718. Robert Southey to Charles Watkin Williams Wynn, 14 September  *
I have been to Taunton & slept two nights in my Uncles house. he was very civil – powdered his wig which is only done on Sundays – changed his vest & moved into the best parlour. I found a strange man living a comfortless life. his dress shabby – his manners boorish. a strong understanding wasted – & good feelings habitually suppressed till they have been almost destroyed. he keeps no company & his establishment is almost miserly. there is plenty – but every where a meanness – the pride of wealth, & the passion of accumulation eternally counteracting each other. before I went down his phrase respecting me was that I was a damned shrewd fellow – he now thinks me not long for this world – & says – my voice is gone already. he himself I think is nearer the end of his lease. He never said he was glad to see me – never uttered a hint respecting my views in life nor those of any of his family – never said he should be glad to see me again – but when Tom & I left him followed us to the door – shook us heartily by the hand, & wished us a pleasant tower. he is proud of Tom, wants him to make an appearance in the world – knows he has only a Lieutenants half pay – & yet has not the heart to give him a single guinea. I talked with him – laughd with him & made him laugh – he pushd the bottle – loaded my plate with fruit – broached his best beer for me –, still it was not comfortable – I heard the click of the clock – & the hum of the gnats at evening, & the crumbling of a wood fire – & a man never hears those sounds if he is enjoying himself. the ice however is broke. if his property takes the legal course  I shall have enough – if he makes Tom his heir there is enough for both. Ld Somerville  had been long looking out for that inheritance – but now he has foolishly quarrelled with the old man – & so the only rival is removed. the chance of the reversion from that quarter is greater than you allow – for he is not a hale man. I heard at Lisbon that the seeds of consumption were in him. he is a good man & a useful man – & his death would be a loss to the community. I only wish it may be his humour to continue single.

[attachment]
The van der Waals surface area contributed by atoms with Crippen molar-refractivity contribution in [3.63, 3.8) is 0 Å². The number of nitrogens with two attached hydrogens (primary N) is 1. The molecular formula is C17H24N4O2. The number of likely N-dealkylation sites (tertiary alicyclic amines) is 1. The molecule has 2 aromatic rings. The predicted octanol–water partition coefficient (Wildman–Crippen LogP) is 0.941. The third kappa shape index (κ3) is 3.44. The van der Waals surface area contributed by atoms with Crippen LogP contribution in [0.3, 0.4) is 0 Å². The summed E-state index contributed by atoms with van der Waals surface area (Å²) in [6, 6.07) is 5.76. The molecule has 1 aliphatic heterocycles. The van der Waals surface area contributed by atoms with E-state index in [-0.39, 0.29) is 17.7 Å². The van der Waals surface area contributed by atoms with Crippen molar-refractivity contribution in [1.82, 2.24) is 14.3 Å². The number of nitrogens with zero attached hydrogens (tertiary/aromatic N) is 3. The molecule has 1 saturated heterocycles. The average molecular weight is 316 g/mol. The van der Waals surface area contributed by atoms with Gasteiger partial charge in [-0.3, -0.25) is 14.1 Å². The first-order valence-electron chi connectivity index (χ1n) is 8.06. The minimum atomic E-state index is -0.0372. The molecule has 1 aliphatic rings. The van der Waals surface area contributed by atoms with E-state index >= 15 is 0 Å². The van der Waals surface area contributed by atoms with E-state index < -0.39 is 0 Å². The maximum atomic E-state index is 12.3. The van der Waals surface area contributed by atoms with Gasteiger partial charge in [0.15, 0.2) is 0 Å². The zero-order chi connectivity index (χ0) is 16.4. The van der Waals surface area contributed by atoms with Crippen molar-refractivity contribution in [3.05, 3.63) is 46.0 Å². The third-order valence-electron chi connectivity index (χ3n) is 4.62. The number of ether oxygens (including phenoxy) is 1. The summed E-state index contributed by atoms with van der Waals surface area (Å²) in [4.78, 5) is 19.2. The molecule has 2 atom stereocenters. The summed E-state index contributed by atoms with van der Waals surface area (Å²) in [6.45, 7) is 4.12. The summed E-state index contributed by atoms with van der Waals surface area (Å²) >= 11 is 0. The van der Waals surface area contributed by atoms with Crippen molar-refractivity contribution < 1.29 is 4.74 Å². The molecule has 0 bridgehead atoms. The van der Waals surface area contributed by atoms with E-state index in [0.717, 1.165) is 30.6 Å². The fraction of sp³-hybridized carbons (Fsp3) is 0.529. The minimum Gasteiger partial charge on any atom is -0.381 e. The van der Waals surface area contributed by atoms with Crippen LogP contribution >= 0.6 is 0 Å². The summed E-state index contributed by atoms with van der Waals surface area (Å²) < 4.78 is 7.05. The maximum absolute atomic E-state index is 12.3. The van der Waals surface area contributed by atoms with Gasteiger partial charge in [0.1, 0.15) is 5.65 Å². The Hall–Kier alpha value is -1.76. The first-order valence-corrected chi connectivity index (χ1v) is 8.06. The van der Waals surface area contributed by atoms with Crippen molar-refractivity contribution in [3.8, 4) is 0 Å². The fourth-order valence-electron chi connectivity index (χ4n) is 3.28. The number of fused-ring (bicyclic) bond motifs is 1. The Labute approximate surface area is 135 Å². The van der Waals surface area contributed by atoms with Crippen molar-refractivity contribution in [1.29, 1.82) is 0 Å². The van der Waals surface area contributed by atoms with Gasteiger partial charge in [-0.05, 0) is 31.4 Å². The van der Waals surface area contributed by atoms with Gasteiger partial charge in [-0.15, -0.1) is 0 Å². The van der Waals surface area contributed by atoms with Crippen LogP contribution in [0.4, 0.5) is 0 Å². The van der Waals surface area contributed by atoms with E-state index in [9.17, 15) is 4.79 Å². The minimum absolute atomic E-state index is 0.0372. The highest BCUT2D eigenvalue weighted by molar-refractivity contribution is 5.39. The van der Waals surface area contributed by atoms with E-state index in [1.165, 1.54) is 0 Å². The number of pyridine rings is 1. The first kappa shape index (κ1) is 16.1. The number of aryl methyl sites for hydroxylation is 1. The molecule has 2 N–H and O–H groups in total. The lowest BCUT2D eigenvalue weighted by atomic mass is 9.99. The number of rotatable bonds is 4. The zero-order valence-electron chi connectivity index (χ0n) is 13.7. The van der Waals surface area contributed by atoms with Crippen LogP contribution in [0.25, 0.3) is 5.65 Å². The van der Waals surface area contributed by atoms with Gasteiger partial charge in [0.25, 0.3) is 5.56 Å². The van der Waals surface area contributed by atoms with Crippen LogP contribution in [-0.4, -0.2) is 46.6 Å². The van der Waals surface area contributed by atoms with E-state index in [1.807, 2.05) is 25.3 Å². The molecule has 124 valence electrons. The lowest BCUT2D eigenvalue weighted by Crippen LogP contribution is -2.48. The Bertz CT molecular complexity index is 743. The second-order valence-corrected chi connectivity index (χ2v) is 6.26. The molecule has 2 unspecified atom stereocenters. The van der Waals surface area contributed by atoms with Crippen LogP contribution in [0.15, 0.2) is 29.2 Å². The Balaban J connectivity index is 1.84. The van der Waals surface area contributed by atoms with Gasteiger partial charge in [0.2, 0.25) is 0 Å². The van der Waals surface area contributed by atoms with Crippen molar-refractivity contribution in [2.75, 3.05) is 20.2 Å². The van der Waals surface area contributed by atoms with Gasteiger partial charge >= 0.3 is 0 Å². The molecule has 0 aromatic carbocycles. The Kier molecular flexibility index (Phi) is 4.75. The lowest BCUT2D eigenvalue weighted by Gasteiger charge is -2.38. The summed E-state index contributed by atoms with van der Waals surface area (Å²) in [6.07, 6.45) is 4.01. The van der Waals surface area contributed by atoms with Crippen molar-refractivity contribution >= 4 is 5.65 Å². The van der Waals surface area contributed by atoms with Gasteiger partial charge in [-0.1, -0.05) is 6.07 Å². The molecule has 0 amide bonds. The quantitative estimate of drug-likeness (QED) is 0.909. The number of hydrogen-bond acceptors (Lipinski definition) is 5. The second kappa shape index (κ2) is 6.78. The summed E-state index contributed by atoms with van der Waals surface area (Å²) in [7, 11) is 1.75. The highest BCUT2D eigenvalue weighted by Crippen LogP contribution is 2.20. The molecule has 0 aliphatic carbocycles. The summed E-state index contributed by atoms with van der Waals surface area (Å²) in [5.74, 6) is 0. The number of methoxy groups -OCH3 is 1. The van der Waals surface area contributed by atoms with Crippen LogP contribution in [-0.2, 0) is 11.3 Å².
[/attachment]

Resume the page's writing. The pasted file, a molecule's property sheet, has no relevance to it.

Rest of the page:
I thank you for your letter & shall look upon <you> as godfather elect to my first boy. I thank you too for the request in one of your late letters to be entrusted with what papers I may leave. Will you let me prefix one page to Madoc that shall bear your name & the arms of Rodri?  a few words will express a great deal – & I have long xx thought of such a page with pleasure & pride.
The Cid  is fairly transcribed. where shall I send it? Elmsleys address is to the care of Mr Sam. Macknight. W. S. Edinburgh.  my Keswick scheme is destroyed  – & the world all before me. Tom wants a walk into Wales – & I am going with him down the South Coast – a house there would suit me for climate – for oeconomy – & for the language – in which I should greatly forward myself – & breed up an interpreter in little Margaret xxxxxxxx xxxxxxx xxxxxx xxxxx till we find one of course we stay where we are.
God bless you.
Tuesday 14 Sept.
* Address: To/ C W Williams Wynn Esqr M.P./ Wynnstay/
Endorsement: Sept. 14/ 1802
MS: National Library of Wales, MS 4811D. ALS; 3p.
Previously published: Kenneth Curry (ed.), New Letters of Robert Southey, 2 vols (London and New York, 1965), I, pp. 285-286. BACK
 John Southey was childless; his rightful heirs were therefore Robert Southey and his three younger brothers (Tom, Henry Herbert and Edward), the surviving children of John’s younger brother, Robert Southey Senior. BACK
 John Southey Somerville, 15th Lord Somerville (1765-1819; DNB), agriculturist and leading importer of merino sheep. He was Southey’s third cousin and died unmarried. Southey did not inherit any of his property. BACK
 Southey was transcribing material relating to Rodrigo Diaz de Bivar (c. 1040-1099), a Castilian aristocrat and military commander, whose exploits were the subject of numerous poems and tales. Southey’s English translation and compilation of three of these was published in 1808 as The Chronicle of the Cid. BACK